Why am I doing this?

Anybody that’s been following my Twitter feed knows I’ve been working long hours recently. I’m actually working harder now than I was last year when I was working full time while finishing my master’s degree at Columbia. This would come as a surprise to, well, pretty much anybody that’s ever worked with me, given my tendency to do just enough to get by and no more. So what’s different about working at Google for me? My current answer to that question requires a detour through some other things I’ve been thinking about.

I really liked Po Bronson’s book What Should I Do With My Life? when I first read it (his original Fast Company article is a nice introduction). Trying to find a place for myself in the professional world has been an ongoing struggle, as while I have the capability to do anything, I have often found myself in situations where I was stuck doing the “wrong things”. Bronson recently published an update article with his perspective since publishing the book, and a couple quotes from that resonated with me:

“All jobs have things you hate about them. But real people feel fulfilled by the overall purpose of their organization that the shitty parts are worth putting up with. It’s not what you do, it’s what you’re working towards. …you know the feeling you desire — fulfillment, connection, responsibility, and some excitement.”

I think these last four characteristics he describes are absolutely key for me. I don’t define myself by the specific work tasks that I have to do, as I have the flexibility to do any number of tasks. I aspire to define myself with the meta-work of being a generalist. I want to feel that I am getting to use my unique potential and abilities in the course of doing my job. I need to find some sort of meaning in what I’m doing, or at least be working towards both personal and company goals.

As Bronson observes, there are annoying parts of every job – the question is whether the goal towards which one is working is worth the annoying parts. To put in a larger sense, it is important to know the answer to the question of “Why am I doing this?” In a similar vein, when I have friends considering grad school, I argue strenuously against it and try to dissuade them from going. This is not because I don’t value education – it’s because grad school is really hard, and the only way to get through it is to know exactly why you are going. My arguing against grad school is a way for me to get them to articulate their core reason for going to grad school.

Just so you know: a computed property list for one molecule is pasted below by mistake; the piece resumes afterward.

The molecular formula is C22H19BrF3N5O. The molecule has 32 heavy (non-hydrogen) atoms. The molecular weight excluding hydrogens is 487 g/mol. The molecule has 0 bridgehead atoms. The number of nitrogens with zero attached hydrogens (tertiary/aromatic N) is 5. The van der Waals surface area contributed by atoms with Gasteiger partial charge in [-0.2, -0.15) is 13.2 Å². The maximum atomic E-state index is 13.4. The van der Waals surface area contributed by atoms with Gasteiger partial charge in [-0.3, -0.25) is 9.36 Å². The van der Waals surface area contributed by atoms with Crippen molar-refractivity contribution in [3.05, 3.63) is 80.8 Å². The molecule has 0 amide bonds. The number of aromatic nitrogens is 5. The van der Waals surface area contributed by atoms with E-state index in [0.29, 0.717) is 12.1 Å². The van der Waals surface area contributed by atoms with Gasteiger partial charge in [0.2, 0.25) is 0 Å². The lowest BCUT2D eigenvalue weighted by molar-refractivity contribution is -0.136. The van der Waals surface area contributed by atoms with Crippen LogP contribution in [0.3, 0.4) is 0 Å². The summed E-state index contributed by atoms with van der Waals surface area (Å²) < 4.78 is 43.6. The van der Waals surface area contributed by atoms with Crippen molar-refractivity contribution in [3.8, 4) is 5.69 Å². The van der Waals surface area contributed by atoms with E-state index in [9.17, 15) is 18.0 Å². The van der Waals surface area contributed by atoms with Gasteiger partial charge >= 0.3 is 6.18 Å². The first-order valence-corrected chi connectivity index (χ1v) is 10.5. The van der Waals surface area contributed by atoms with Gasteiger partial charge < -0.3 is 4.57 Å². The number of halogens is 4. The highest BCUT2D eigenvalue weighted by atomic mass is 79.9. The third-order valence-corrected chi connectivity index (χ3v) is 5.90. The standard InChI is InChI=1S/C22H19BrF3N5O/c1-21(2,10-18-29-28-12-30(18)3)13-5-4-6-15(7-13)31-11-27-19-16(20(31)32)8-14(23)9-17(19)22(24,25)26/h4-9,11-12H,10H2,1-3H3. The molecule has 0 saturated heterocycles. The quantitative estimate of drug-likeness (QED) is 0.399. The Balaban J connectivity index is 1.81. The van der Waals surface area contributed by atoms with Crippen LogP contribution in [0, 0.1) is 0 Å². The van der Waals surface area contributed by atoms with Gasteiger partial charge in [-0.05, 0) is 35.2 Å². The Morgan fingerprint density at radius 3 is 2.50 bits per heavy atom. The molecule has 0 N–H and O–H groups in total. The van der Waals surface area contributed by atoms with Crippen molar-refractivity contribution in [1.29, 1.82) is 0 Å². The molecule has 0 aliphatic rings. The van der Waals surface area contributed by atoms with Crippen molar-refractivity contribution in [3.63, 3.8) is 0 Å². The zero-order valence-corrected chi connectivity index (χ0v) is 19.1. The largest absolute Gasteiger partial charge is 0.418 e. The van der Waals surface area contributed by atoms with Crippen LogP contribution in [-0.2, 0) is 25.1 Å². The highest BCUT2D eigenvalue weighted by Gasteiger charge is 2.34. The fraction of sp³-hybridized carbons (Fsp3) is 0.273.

To get back to my original question of what makes my job at Google different than other jobs I’ve had in the past is that I can see how I am contributing to making the company work better. I do genuinely believe that Google is making the world a better place, all things considered, as it provides us all with tools that are astonishing in their ability to put information at our fingertips. I can see a future for myself where I get to use all of my skills and talents in that goal. The only obstacle between me and that future is myself – I have the opportunity, the skills, the support to get there.

So while the long hours are irksome, they are not morale-destroying – we were joking this week about who in our group would be the first to snap, and I was surprised to realize that I wasn’t anywhere near snapping. I have hit my limits before and know what that feels like. But in this case, while I am tired and occasionally cranky, I feel like the work I am doing is recognized as meaningful, both to the company and to my future, and that’s far more sustainable for me than working even half the hours on dead-end tasks like technical support.